19. The dialogue between the calligrapher and the designer of type has been significant from the earliest days of print. Ewan looks at some of the issues raised through the lens of the life and work of Edward Johnston whose block letter type for the London Underground celebrates its centenary in 2016.
  20. A short film about letterpress and one of the few remaining movable-type printing workshops in the UK, situated at Plymouth University, featuring Paul Collier. plymouth.ac.uk
  21. Ralf Herrmann

    Incline Press

    As a history teacher in the late eighties, Graham Moss acquired an interest in paper conservation and book repair. In 1990 he acquired a small printing press to print labels for the paper wrappers and spine labels. Of course a printing press requires metal type, and soon learning about the differences in type faces and designs became an inspiration for him to try more than simply printing labels. Printing stationery and cards for friends and relations was the next step. When an Arab press, albeit in pieces, was offered for sale, he bought it, blissfully uncaring that it wouldn't fit in the dining room. The backyard shed, once home to a three-wheel motorbike, was transformed into a print shop, its entrance off Incline Road conveniently providing a name for the new press. In 1993 Incline Press found its first publishing project when a chance meeting with the artist Pete Carter coincided with the purchase of a first edition of Oliver Goldsmith’s The Deserted Village. Carter's modern-day interpretation of Goldsmith’s poem provided the title-page illustration, and a generous gift provided the funds for large fount of Baskerville type with the “long s” from John Eickhoff’s Acorntype Foundry—enough to set by hand a type facsimile of the poem including all the errors and differences that Goldsmith later changed for the fourth printing. While we were still printing this, the designer Enid Marx asked if we would like to produce a new edition of her 1938 set of wood engravings for Nursery Rhymes, which had recently been returned to her from the original publishers, Chatto & Windus. Thus the first book from Incline Press became its second, and we learned about some of the detours and distractions which are both the curse and the reward of the private press printer. Since those days, the Press has grown. Over fifty books have been published and the fount of Baskerville has been transformed into probably too many cabinets of type—several of which were featured in the first Incline Press type specimen portfolio, Forty Sheets to the Wind. The table-top Adana, Vandercook proofing press and the Arab treadle press have been joined by an Auto-Vic, and the Victoria Art Platen, both of which run on electricity and serves as our 'tip of the hat' to the twenty-first century, while a Heidelberg has just been fettled and will be pressed into action during 2012. All this expansion has long outrun the confines of the backyard shed, requiring a move to larger quarters. The most recent home of the press—a three-storey building built in the 1820’s—now houses the entire workings of the Press: paper, ink, bookcloth, type and machinery. Located on one of the oldest streets in the heart of Oldham town centre, 36 Bow Street was originally built as a small cotton mill, but continues life in the twenty-first century as a letterpress print shop.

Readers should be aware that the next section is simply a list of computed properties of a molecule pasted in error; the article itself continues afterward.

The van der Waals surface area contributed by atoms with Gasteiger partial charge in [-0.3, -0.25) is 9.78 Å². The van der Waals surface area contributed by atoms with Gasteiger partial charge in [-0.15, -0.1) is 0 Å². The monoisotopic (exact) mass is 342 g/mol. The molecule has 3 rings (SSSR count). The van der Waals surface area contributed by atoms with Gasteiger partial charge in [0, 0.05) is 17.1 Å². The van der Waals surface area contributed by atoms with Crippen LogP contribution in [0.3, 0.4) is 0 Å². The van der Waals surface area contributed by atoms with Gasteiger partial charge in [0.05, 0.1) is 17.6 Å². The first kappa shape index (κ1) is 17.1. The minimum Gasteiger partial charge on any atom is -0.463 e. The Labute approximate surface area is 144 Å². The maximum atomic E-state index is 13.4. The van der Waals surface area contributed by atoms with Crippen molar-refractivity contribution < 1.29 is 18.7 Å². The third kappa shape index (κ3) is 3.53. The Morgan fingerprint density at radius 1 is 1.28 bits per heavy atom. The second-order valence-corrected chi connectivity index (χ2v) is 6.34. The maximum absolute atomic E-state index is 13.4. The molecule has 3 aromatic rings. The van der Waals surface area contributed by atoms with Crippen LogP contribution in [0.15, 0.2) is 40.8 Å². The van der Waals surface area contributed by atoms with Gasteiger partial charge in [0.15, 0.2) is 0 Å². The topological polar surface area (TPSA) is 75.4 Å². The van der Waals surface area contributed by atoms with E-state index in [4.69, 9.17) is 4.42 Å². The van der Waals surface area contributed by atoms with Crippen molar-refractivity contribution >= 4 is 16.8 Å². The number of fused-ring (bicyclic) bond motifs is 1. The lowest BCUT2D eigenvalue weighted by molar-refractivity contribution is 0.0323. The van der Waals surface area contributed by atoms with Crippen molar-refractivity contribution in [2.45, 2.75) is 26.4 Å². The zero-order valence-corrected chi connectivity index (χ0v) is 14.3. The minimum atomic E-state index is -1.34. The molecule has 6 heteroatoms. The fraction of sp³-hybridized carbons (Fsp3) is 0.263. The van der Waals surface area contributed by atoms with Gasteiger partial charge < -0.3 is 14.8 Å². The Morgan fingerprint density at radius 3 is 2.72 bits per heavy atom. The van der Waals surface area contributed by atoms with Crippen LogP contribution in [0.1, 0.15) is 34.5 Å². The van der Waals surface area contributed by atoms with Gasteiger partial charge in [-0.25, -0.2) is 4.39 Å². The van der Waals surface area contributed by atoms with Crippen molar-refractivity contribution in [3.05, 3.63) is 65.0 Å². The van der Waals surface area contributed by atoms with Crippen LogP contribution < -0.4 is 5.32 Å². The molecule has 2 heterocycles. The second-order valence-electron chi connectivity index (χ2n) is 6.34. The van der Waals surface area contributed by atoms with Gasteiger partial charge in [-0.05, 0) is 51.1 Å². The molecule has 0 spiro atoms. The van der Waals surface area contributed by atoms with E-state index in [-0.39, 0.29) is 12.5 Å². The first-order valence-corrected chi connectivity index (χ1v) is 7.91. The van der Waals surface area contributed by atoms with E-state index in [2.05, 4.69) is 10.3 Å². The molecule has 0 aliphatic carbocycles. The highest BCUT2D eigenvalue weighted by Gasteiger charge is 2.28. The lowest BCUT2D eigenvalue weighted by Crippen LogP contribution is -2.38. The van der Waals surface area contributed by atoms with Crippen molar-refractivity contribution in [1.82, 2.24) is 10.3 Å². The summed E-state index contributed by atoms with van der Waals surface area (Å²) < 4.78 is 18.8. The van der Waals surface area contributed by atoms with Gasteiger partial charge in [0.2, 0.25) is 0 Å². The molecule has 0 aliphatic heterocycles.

22. Ralf Herrmann

    Typographica

    Typographica was a print magazine for typography and visual arts. It was founded and edited by Herbert Spencer and published between 1949 and 1967. Typographica was produced in two series (labeled “Old” and “New”) with sixteen issues each.
  23. Riccardo Sartori

    8 Faces

    A bi-annual magazine founded by Elliot Jay Stocks, based on the “Desert Island” concept applied to type. In each issue eight designers whose work is known for its typographical slant, are asked the question: “if you could only use eight typefaces for the rest of your life, what would they be?”. The interviews then expand into open-ended discussions about all things typographic and are punctuated with examples of the designers’ work. The interviews are also accompanied by various related contributions. The entire run consists of four issues. A book which will collect them is in the works. #1 interviewees: Erik Spiekermann, Jessica Hische, Ian Coyle, Jason Santa Maria, Jos Buivenga, Jon Tan, Bruce Willen, Nolen Strals. #2 interviewees: Martin Majoor, Ale Paul, Stephen Coles, Tim Brown, Nick Sherman, Rich Rutter, Veronika Burian & José Scaglione #3 interviewees: Ellen Lupton, Frank Chimero, Steve Matteson, Mark Caneso, Vincent Connare, Yves Peters , Jason Smith & Phil Garnham #4 interviewees: Elliot Jay Stocks, Jeremy Leslie, Jan Middendorp, Robert Slimbach, Fiona Ross, Steven Heller, Erica Jung & Ricardo Marcin
  24. Ralf Herrmann

    The Fleuron

    The Fleuron was a British journal of typography and book arts. It was published in seven volumes from 1923 to 1930. The first four volumes were edited by Oliver Simon and the last three by Stanley Morison. Each volume contained a rich variety of papers, illustrations, specimens, inserts and facsimiles along with essays by leading writers of typography and the book arts.
  25. Ralf Herrmann

    Hyphen Press

    Hyphen Press is a London publisher of books on design and typography. Hyphen Press was founded by Robin Kinross in 1980, but has published nearly all of its books beginning in the 1990s. Noteworthy typography books from Hyphen Press include Christopher Burke’s Paul Renner, 1998; Robin Kinross’s Anthony Froshaug: Typography & Texts, 2000; Harry Carter’s A View of Early Typography, 2002; Designing Books, 2003, by Jost Hochuli and Robin Kinross; Peter Burnhill’s Type Spaces, 2003; Gerrit Noordzij’s The Stroke: Theory of Writing, 2005; and Robin Kinross’s Modern Typography, 2010.